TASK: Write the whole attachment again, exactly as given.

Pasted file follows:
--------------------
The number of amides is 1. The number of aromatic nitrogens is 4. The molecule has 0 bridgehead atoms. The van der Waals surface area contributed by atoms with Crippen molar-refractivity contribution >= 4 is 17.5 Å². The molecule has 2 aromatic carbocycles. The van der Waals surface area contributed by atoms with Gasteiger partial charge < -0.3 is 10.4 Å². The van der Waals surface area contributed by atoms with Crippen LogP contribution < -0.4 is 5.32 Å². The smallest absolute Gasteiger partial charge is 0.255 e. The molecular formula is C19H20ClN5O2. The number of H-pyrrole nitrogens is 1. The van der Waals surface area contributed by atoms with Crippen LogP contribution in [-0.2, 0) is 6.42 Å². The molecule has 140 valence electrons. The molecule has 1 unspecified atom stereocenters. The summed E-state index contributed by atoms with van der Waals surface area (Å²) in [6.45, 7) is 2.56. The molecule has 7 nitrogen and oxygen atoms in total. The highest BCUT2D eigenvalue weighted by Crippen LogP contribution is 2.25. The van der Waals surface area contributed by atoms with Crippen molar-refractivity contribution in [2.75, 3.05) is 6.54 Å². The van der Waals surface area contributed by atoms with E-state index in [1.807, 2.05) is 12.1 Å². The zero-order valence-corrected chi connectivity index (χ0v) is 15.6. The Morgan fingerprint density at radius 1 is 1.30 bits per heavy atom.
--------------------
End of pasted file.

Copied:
The number of amides is 1. The number of aromatic nitrogens is 4. The molecule has 0 bridgehead atoms. The van der Waals surface area contributed by atoms with Crippen molar-refractivity contribution >= 4 is 17.5 Å². The molecule has 2 aromatic carbocycles. The van der Waals surface area contributed by atoms with Gasteiger partial charge < -0.3 is 10.4 Å². The van der Waals surface area contributed by atoms with Crippen LogP contribution < -0.4 is 5.32 Å². The smallest absolute Gasteiger partial charge is 0.255 e. The molecular formula is C19H20ClN5O2. The number of H-pyrrole nitrogens is 1. The van der Waals surface area contributed by atoms with Crippen LogP contribution in [-0.2, 0) is 6.42 Å². The molecule has 140 valence electrons. The molecule has 1 unspecified atom stereocenters. The summed E-state index contributed by atoms with van der Waals surface area (Å²) in [6.45, 7) is 2.56. The molecule has 7 nitrogen and oxygen atoms in total. The highest BCUT2D eigenvalue weighted by Crippen LogP contribution is 2.25. The van der Waals surface area contributed by atoms with Crippen molar-refractivity contribution in [2.75, 3.05) is 6.54 Å². The van der Waals surface area contributed by atoms with E-state index in [1.807, 2.05) is 12.1 Å². The zero-order valence-corrected chi connectivity index (χ0v) is 15.6. The Morgan fingerprint density at radius 1 is 1.30 bits per heavy atom.